The government presented a bill to Congress on Wednesday proposing that the debt ceiling be raised by $13 billion in order to finance social investment projects.
Finance Minister Mauricio Cardenas proposed the bill and urged that it should be passed before the United States Federal Reserve increases its rates, which it is widely expected do in December.
Cardenas explained that the increased borrowing would compensate for Colombia’s current lack of resources due to the fall in oil prices.
Cardenas said that the bill seeks to secure external funding for social investment and infrastructure projects, for example the $13.6 trillion needed for the long-promised metro in Bogota.
“The approval of the quota will cover potential funding needs for the post-conflict and the funding by state organizations of large-scale projects,” added Cardenas.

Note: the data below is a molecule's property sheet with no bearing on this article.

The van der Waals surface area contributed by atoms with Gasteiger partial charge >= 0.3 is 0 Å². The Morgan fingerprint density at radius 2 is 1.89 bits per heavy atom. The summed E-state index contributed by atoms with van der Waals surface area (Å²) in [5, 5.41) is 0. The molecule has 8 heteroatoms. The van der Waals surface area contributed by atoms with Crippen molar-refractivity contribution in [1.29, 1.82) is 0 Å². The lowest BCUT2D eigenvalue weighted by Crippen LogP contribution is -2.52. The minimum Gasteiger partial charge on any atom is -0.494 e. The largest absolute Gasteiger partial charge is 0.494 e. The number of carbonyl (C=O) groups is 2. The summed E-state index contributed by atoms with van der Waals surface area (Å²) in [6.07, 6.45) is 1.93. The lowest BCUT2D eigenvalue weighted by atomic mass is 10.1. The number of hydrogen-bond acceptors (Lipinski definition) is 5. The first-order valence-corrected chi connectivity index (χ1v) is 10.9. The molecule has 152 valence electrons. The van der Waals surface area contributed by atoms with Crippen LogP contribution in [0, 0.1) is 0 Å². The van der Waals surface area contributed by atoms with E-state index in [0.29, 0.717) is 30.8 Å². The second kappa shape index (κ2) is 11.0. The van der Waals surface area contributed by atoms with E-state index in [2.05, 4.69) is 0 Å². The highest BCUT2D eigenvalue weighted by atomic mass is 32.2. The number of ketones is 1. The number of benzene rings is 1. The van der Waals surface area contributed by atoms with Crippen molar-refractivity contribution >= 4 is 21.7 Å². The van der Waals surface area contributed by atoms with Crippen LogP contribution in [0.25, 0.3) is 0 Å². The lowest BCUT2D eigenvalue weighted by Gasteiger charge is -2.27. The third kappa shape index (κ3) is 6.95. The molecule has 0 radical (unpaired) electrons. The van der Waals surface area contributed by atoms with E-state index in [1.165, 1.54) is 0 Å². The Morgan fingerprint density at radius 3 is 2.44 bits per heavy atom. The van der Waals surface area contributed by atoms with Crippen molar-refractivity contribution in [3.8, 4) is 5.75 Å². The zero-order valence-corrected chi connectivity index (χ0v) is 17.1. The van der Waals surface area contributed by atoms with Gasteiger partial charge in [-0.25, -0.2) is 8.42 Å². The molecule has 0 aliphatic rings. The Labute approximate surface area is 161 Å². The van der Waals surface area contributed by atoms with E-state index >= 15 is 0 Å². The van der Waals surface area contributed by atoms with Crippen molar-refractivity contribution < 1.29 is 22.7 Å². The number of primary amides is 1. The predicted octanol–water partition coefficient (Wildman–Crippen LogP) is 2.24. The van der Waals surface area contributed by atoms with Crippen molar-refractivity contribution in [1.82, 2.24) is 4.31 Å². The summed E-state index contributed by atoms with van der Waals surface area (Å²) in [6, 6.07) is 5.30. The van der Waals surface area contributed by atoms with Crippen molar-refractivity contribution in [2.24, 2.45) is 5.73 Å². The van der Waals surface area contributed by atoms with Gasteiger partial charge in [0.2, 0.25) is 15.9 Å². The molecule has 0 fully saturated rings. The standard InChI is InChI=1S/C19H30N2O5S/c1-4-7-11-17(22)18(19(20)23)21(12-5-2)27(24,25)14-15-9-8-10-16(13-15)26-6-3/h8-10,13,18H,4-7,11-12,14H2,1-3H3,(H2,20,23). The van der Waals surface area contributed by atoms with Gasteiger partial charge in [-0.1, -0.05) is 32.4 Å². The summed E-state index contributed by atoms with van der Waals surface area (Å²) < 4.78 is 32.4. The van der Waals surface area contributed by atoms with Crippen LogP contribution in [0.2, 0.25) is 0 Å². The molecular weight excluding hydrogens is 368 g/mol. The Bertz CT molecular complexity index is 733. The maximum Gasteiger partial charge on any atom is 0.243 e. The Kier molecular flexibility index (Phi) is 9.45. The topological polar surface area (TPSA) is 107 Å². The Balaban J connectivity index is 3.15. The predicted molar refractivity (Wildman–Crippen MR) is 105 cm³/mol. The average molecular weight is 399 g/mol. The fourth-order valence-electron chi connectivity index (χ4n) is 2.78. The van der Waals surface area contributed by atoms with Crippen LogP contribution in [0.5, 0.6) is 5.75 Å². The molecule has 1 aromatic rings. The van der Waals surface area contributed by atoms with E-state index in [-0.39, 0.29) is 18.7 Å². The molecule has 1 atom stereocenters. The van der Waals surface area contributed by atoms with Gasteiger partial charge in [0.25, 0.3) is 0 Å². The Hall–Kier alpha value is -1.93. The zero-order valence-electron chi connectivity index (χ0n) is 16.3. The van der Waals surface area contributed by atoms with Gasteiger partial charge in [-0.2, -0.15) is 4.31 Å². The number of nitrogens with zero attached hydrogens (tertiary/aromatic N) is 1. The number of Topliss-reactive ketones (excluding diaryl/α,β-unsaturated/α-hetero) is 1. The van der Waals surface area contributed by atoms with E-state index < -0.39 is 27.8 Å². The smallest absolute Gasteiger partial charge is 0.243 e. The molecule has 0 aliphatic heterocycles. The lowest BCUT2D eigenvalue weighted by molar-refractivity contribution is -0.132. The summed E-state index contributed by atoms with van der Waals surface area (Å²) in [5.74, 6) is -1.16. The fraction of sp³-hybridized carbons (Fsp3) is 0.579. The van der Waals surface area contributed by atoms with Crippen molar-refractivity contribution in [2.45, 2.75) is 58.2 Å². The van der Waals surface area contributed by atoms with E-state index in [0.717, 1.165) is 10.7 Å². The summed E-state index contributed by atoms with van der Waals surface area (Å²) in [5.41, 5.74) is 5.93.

The post-conflict transition after the peace deal is signed by the government and the FARC will be expensive and the government has already sought funding from international bodies such as the World Bank.
The increased borrowing would also allow the government to pay off the hospital debts of Caprecom, a Colombian health service that is being liquidated.
According to the Ministry of Finance, the country currently has its debt ceiling set at $43 billion. If the bill is passed, the quota would rise to $56 billion by the end of 2018.
Opposition Senator Fernando Araujo (Democratic Center) argued that it is not a good idea to acquire debt in dollars when the peso has devalued by 35% this year.
“It’s a risk. In this turbulence we do not know how far the exchange rate will go,” said the senator
The bill will be debated in Congress next week.
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